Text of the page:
Social Media Chat

The Power of Social Media

We discussed CULTURES OF COLLABORATION: (SM as Enabler) at our weekly SMCHAT WEDS 8/12. We'd love to capture additional thoughts and/or learnings here. Renee has already taken time out to recap some key takeaways below.

Thanks as always for your insights.

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To sum up what went on in the actual chat:

Work towards objecives, understand learning styles, foster open environment, think tools not sm label

"Collaborative innovation" .. working across silo's to improve org/processes, hard but 'worth it' .. need CEO support

Ways to use SM to foster a culture of improved communications and collaboration:

Start internal SM in the 1 group that will deposit + withdraw the most value + make others beg to become a part of it. Make it cool to share.

FInd small crew of "silo straddlers" + start w/ them. Find them by using Gladwell "Connector" theory or "weak ties" theories in social network analysis.

Utilize test and learn strategy: pilot projects, learn and adjust, use early wins to gain management support

"Attempting 1 new thing" should be part of job descrip. + rewarded during reviews whether the thing attempted works or not

SM advocates are the ones in the org who are most passionate about SM regardless of their position.

Bottom line is to get in there and learn by doing, rather than holding training seminars.
I have a couple of favorite sources on driving organization change. These have definitely influenced my thinking over the years on how to influence corporate culture. In the case of Kanter & Goleman, I've read sections of these books more than once. When you can, check out:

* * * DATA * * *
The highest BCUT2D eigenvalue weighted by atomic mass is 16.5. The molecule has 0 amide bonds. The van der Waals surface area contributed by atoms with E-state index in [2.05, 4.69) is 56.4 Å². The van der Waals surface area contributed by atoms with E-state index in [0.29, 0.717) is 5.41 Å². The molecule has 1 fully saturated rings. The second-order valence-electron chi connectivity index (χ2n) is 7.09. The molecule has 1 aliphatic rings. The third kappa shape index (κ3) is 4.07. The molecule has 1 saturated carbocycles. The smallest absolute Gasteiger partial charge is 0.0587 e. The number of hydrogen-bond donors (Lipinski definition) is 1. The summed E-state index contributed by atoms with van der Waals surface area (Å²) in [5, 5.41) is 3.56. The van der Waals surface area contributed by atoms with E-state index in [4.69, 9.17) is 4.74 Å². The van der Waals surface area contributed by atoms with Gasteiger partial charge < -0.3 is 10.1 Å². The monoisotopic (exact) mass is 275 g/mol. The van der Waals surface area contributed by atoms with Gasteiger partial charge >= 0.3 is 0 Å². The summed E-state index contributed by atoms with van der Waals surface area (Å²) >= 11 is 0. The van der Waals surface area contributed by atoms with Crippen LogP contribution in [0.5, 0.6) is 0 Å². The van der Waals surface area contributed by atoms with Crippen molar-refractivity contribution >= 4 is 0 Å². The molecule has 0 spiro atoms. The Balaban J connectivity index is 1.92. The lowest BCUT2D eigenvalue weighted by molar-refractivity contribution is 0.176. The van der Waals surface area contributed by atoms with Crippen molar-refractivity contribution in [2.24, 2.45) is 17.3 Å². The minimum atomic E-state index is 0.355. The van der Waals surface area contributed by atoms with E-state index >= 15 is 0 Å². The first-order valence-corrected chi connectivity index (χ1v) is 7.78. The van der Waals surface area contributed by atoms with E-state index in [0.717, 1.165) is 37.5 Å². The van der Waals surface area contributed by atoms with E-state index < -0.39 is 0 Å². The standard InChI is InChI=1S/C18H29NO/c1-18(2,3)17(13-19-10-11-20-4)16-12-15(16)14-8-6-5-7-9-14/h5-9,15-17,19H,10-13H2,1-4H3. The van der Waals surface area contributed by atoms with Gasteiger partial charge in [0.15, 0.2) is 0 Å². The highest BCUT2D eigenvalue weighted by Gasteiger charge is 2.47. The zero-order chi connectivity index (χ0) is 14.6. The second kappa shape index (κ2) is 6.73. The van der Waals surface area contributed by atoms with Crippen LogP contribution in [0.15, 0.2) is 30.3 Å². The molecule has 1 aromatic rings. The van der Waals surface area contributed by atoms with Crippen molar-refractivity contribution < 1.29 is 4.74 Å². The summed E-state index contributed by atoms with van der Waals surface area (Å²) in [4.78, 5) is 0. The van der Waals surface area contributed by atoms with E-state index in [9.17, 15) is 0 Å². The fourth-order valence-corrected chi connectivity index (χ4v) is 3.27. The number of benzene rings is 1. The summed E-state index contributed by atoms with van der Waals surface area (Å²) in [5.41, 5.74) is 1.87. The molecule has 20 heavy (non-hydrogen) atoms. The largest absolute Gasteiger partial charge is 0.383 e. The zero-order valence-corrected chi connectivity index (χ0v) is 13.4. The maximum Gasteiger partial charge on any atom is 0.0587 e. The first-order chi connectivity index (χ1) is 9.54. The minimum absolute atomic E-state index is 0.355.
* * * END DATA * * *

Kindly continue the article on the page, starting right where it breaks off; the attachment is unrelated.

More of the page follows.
Change Masters (R.M.Kanter), chock full of insight on silo's & consensus-building;
Tipping Point (M.Gladwell), strong on role of 'connector'
Primal Leadership (D.Goleman), strong on human relationships & org leadership skills needed
Speed of Trust (S.M.R.Covey), on the psychology of trust & how it effects (among other things) teamwork

Anyone know other good sources on driving organizational culture change? Great discussion today, thanks for participating.
Great recap Renee, thanks for taking time to do this; hopefully folks will review their favorite RT's and recap their thoughts, right next to yours. No penalty for folks w/ repeats, rephrasings, or adding more details .. any feedback helps "put a point" on our takeaways.

I, for one, will now be on the lookout for silo straddlers to serve as change agents - seems it will be a key role until we come up with an organizational solution for "silo busting" - !!
Thanks for the recap.
Hi Renee, Thanks for the excellent recap! I was a "lurker" for this session and thought it went superbly with some great ideas on how to work with this issue. I especially like the idea of working with the "converted/champions" and use them to instil more interest.